A former South African judge and life-long human rights activist will weigh in on gay marriage today at UF Levin College of Law.

Albie Sachs, 78, who retired from his post as Justice of the Constitutional Court of South Africa in 2009, will speak at “Gay Marriage and the Promise of Equality,” a free event held in the Chesterfield Smith Ceremonial Classroom in Holland Hall, Room 180.

The event begins at noon.

Sachs will discuss his role in the legalization of same-sex marriage in South Africa and his beliefs on human rights, said Joseph Jackson, UF Law senior legal skills professor.

“He believes in a right to be different,” he said. “That society has an obligation to respect people for who they are.”

Sachs authored the court’s 2005 decision that struck down South Africa’s restriction of marriage between one man and one woman, which made the country the fifth to legalize same-sex marriage.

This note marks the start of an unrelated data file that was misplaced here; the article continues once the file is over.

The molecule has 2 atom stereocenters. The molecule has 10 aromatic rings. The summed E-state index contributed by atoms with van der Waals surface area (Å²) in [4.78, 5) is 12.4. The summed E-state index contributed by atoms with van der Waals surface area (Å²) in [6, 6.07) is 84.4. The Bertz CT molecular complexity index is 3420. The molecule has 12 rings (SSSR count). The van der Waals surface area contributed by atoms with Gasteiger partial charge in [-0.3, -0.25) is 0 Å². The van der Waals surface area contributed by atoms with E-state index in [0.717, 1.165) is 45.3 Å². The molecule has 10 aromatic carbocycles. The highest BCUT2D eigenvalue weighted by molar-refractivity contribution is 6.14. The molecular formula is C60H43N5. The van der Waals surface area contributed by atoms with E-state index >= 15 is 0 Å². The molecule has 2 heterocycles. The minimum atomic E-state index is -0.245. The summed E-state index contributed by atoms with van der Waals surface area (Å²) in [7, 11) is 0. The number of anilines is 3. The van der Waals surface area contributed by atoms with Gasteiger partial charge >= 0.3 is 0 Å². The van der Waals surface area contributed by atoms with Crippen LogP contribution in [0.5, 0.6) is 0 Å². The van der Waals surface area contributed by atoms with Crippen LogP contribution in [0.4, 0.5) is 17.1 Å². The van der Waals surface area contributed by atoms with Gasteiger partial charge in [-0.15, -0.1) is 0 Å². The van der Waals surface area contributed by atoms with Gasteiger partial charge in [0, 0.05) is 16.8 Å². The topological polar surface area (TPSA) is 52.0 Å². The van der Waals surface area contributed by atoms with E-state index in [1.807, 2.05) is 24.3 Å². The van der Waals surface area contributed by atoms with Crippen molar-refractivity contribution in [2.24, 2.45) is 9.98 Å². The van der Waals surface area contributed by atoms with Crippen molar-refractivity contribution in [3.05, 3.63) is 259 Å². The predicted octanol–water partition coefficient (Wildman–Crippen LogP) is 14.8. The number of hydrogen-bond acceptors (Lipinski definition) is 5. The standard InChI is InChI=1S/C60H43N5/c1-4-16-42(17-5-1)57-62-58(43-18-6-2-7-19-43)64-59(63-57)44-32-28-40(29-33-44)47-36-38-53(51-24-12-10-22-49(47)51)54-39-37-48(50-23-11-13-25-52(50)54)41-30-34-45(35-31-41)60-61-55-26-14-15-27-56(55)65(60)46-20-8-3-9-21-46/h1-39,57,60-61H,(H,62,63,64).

In 1988, a bomb planted on Sachs’ car by South African security agents took his right arm and vision in one of his eyes.

R. Hunt Davis, a professor emeritus in the UF Department of History with a speciality in South African history, said Sachs should not just be seen as a gay rights activist.

“He believes in the advancement of rights for all humans,” Davis said.

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